There is also some fear that an escalation in the low-level conflict between the U.S. and Iranian-backed forces in the region could impede the fragile negotiations that have just resumed to secure the release of the remaining hostages held by Hamas in exchange for a pause in the fighting in Gaza and the release of some of the Palestinian terrorists now being held in Israeli prisons.

“Every action can provoke a counterreaction that can be quite unexpected in different theaters,” Katulis said. “That’s because Iran and its networks have used the plight of Palestinians in their own propaganda.”


Biden’s advisers are also well aware that the president’s actions in the Middle East can have ramifications in the campaign leading up to the November presidential election. Biden’s support for Israel’s right to defend itself against Hamas in the wake of the October 7 attack is weakening his support among American Muslims and younger voters who have been influenced by the antisemitism that pervades most American college campuses and who support the Palestinians. In addition, former president Donald Trump, Biden’s likely Republican opponent, has publicly blamed Biden’s “weakness” for the deadly drone attack on the American troops in Jordan.

The last time Biden was confronted with the death of American troops in the Middle East was in August 2021, when Taliban suicide bombers killed 13 service members during the chaotic U.S. military withdrawal from Afghanistan. That debacle prompted a sharp downturn in Biden’s job approval ratings by American voters from which he has never recovered.


The latest U.S. military fatalities in Jordan have further increased the pressure on Biden, making it militarily and politically impossible for him to further hesitate in striking back hard at the Iranian proxies now attacking American forces across the region. His only choice at this point is to decide how and where that retaliation will take place.

“While we do not want a wider conflict with Iran, Iran seems to want a wider conflict with us,” said Jeremy Bash, a former top official at the CIA and Pentagon in the Obama administration. “We don’t need to play into their hands. But we also won’t let them kill Americans with impunity, so there will be consequences for Iran.”

Andrew Tabler, who served as a National Security Council official on Syria policy during the Trump administration and is now at the Washington Institute for Near East Policy, said that “Tower 22 would probably be less defended than any other U.S. position in Syria because it is across the border in Jordan,” Tabler also said, “The attack is a major escalation and is likely designed to drive U.S. forces out of Syria.”

Sanam Vakil, director of the Middle East and North Africa program at London’s Chatham House think tank, agreed that the killing of three U.S. soldiers adds “further anxiety that a regional war is actually here.”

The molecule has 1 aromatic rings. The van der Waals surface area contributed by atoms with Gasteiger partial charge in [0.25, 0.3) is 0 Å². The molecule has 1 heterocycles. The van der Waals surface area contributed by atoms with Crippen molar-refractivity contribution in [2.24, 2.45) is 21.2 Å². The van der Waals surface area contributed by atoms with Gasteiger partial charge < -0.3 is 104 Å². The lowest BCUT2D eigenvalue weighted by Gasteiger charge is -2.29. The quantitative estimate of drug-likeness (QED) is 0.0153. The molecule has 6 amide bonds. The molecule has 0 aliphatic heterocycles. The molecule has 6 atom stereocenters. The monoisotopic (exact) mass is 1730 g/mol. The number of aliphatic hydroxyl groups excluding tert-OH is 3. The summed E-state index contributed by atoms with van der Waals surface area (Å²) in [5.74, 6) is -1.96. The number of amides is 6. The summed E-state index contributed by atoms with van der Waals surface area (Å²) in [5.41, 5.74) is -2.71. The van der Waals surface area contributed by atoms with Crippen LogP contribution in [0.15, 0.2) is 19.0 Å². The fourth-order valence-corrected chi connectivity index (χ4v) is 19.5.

She said the chances of containing the violence hinges on “who, what, when and how the Biden administration responds,” and added that she was expecting the retaliation to consist of “surgical” U.S. strikes against Iranian military assets outside of Iran.

Vakil also said that acting through its proxies gives Iran a certain amount of plausible deniability.

“Iran certainly is trying to take advantage of the war in Gaza to showcase its transnational Axis of Resistance,” Vakil said, but “at the same time Iran itself doesn’t want to bear the cost of sponsoring the axis.” Iran’s leaders are banking on the fact that the Biden administration doesn’t want to see the war spread, she said, but it is a “very dangerous gamble.”


Iran has publicly denied any responsibility for the repeated attacks by proxies under its orders on U.S. troops across the region.

“The resistance groups in the region do not take orders from the Islamic Republic of Iran in their decisions and actions,” said Iranian Foreign Ministry spokesman Nasser Kanaani. He described such accusations against Iran as “baseless.”

He then accused the United States of “exacerbating insecurity” by maintaining a military presence in Iraq and Syria, even though it is only there to fight ISIS, and launching strikes in retaliation for the attacks on shipping by the Houthis in Yemen.

Iran has also accused Israel of carrying out a January 20 strike on the Syrian capital of Damascus, which it said killed five Iranian military advisers. Israel has not confirmed or denied the attack, but Prime Minister Binyomin Netanyahu has previously said that Israel is “acting against Iran all the time, everywhere.”

Prime Minister Netanyahu also said in January, as the attacks by Iranian proxies were increasing, that “if Iran is doing all this now when it does not [yet] possess nuclear weapons, imagine how essential it is to prevent it from having nuclear weapons.”

Syrian state media later reported that Israel launched an air attack from the direction of the Golan Heights, “targeting a number of points south of Damascus.” There were conflicting reports about what was hit and who was killed.

The Syrian state news outlet Sana first reported that “Iranian advisers” and civilians were killed, but later changed the story to remove the reference to the advisers. Iran’s ambassador to Syria, Hossein Akbari, also denied that an Iranian installation was targeted and claimed that no Iranian citizens or advisers were killed.